Dear Debt Adviser,
When my son went to prison, his cellphone was canceled at a charge of more than $300. My son has always had excellent credit, and I want to pay this amount for him. However, I can’t pay it all at once. Is it true that as long as I send the phone company a small payment, maybe $20 to $30 every two weeks, they will have to accept it until it is paid off? Thank you for your help.
Your son is incarcerated … don’t worry about his credit! Offering him love and support while he is in jail — and once he gets out — may be more important than paying his cellphone bill. He can write to his creditor and explain that he can’t pay bills from prison and will contact them once he’s out. This way, he can take ownership of this part of his life as he rebuilds his future.
But if you still feel it would be better to take action on your own, here’s what you can expect.
A creditor does not have to accept any payment arrangement other than the one agreed to in the original credit contract. With that said, your son’s creditor has limited alternatives for collecting the money owed. Your son is unable to pay the bill, and he currently has no income to garnish. Because of that, you may be able to make arrangements to pay what you can afford each month to satisfy the bill.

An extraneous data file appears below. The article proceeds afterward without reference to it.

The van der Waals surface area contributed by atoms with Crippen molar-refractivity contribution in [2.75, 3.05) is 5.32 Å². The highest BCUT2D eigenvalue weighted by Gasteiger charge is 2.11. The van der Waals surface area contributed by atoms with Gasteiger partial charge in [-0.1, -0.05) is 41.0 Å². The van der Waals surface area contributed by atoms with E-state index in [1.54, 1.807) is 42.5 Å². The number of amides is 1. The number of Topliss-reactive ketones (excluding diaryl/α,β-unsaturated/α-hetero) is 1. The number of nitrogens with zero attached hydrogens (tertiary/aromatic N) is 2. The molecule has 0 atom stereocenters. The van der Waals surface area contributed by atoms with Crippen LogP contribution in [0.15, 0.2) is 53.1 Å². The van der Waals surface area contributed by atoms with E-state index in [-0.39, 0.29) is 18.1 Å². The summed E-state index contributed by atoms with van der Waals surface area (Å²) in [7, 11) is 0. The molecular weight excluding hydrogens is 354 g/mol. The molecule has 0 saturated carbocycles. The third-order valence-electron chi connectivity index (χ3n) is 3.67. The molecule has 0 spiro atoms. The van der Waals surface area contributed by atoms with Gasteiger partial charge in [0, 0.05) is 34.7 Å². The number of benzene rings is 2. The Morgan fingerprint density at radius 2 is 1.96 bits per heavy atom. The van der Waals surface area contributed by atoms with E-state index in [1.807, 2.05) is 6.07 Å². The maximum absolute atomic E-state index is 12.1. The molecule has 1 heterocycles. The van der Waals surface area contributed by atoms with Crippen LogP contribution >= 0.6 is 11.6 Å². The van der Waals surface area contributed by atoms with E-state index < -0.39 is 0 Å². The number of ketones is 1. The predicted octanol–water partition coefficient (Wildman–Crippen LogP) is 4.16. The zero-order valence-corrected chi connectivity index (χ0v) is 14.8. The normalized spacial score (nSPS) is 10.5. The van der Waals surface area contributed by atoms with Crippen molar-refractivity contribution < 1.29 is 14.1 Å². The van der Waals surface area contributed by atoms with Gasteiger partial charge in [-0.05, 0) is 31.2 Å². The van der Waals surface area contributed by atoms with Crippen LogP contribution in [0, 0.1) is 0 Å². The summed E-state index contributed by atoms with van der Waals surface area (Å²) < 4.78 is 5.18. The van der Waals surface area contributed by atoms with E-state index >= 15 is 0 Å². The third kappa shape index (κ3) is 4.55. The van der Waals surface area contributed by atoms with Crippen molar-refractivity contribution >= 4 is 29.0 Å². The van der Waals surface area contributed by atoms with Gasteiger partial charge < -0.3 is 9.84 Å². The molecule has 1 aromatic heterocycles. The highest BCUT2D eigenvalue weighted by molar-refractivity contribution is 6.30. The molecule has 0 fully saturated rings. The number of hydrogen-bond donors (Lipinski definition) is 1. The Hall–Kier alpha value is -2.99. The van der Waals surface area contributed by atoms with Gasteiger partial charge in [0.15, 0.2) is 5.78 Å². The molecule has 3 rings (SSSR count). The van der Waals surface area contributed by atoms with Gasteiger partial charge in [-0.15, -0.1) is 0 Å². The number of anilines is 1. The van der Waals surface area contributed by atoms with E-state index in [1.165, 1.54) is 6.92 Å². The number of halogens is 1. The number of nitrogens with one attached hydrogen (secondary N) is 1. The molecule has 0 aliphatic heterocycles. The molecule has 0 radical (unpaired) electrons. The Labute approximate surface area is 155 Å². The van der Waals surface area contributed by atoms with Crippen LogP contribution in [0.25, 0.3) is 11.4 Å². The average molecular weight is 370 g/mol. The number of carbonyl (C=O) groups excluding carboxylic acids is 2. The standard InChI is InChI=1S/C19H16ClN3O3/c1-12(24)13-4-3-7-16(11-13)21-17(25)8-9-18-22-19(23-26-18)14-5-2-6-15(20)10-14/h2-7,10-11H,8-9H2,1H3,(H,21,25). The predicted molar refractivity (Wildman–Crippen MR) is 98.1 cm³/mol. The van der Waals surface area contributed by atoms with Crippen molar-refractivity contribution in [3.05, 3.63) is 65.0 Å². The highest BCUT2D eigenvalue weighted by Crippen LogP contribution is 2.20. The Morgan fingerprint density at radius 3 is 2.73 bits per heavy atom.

Contact your son’s creditor, and ask to speak to a supervisor or someone who is authorized to make a repayment plan agreement. Explain your son’s situation and that you would like to pay what he owes. State what you can afford to pay each month, and stick to that amount. Be aware that the creditor may attempt to get you to agree to an amount that is beyond what you can afford. Let them know you have reviewed your monthly budget, and you cannot pay more than the $40 to $60 per month you have. If you are able to come to a repayment agreement with the creditor, be sure they send you the agreement in writing. Make sure the agreement explains how they intend to report the account on his credit report.
Depending on how late the account is already, they may be able to waive the delinquency and report the account as “paid as agreed.” Also, be sure you aren’t being made legally responsible for the debt. I wouldn’t want you to suffer if, for any reason, you can’t make the payments. You want to pay his debt, not make his debt yours. Once you have received the written agreement, you can begin making monthly payments.
Should you be unable to come to an agreement with the creditor, thank them for their time, and end the conversation. You have the option to set the money aside that you can afford every two weeks until you have saved enough to pay the $300 debt in full. At that point, you could contact the creditor again and negotiate payment in full on the account. Again, get the full payoff agreement in writing before you send in the payment.
You are a good mom to want to protect your son’s credit. But before you try to do too much, please think this through. Ask yourself if it’s better to let him resolve this small problem once he gets out.
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